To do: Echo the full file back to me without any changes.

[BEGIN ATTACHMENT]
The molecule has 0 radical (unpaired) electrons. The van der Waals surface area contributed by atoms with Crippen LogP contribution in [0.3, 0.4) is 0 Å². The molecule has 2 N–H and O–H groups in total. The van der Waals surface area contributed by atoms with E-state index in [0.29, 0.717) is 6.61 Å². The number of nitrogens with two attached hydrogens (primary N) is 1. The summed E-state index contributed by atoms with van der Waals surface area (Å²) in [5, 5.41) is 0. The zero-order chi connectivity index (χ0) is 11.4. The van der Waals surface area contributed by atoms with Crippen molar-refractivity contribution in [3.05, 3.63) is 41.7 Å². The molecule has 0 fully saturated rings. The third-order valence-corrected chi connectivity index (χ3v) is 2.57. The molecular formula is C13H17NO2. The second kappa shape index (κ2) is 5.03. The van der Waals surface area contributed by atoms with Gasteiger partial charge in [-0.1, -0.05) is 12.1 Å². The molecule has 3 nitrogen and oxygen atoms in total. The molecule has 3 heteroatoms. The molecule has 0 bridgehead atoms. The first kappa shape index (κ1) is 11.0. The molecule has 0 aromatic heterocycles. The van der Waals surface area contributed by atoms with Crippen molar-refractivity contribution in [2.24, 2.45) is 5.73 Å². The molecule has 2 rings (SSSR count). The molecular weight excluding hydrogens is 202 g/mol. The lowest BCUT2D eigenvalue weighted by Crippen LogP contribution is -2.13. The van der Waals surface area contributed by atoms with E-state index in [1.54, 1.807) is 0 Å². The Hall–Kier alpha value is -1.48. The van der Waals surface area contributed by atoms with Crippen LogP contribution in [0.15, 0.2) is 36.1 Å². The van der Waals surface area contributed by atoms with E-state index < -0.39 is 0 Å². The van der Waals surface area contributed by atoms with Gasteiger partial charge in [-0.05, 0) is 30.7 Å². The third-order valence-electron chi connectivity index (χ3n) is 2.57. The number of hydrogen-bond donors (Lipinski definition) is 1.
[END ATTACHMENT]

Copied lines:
The molecule has 0 radical (unpaired) electrons. The van der Waals surface area contributed by atoms with Crippen LogP contribution in [0.3, 0.4) is 0 Å². The molecule has 2 N–H and O–H groups in total. The van der Waals surface area contributed by atoms with E-state index in [0.29, 0.717) is 6.61 Å². The number of nitrogens with two attached hydrogens (primary N) is 1. The summed E-state index contributed by atoms with van der Waals surface area (Å²) in [5, 5.41) is 0. The zero-order chi connectivity index (χ0) is 11.4. The van der Waals surface area contributed by atoms with Crippen molar-refractivity contribution in [3.05, 3.63) is 41.7 Å². The molecule has 0 fully saturated rings. The third-order valence-corrected chi connectivity index (χ3v) is 2.57. The molecular formula is C13H17NO2. The second kappa shape index (κ2) is 5.03. The van der Waals surface area contributed by atoms with Gasteiger partial charge in [-0.1, -0.05) is 12.1 Å². The molecule has 3 nitrogen and oxygen atoms in total. The molecule has 3 heteroatoms. The molecule has 0 bridgehead atoms. The first kappa shape index (κ1) is 11.0. The molecule has 0 aromatic heterocycles. The van der Waals surface area contributed by atoms with Crippen molar-refractivity contribution in [2.24, 2.45) is 5.73 Å². The molecule has 2 rings (SSSR count). The molecular weight excluding hydrogens is 202 g/mol. The lowest BCUT2D eigenvalue weighted by Crippen LogP contribution is -2.13. The van der Waals surface area contributed by atoms with E-state index in [1.54, 1.807) is 0 Å². The Hall–Kier alpha value is -1.48. The van der Waals surface area contributed by atoms with Crippen LogP contribution in [0.15, 0.2) is 36.1 Å². The van der Waals surface area contributed by atoms with E-state index < -0.39 is 0 Å². The van der Waals surface area contributed by atoms with Gasteiger partial charge in [-0.05, 0) is 30.7 Å². The third-order valence-electron chi connectivity index (χ3n) is 2.57. The number of hydrogen-bond donors (Lipinski definition) is 1.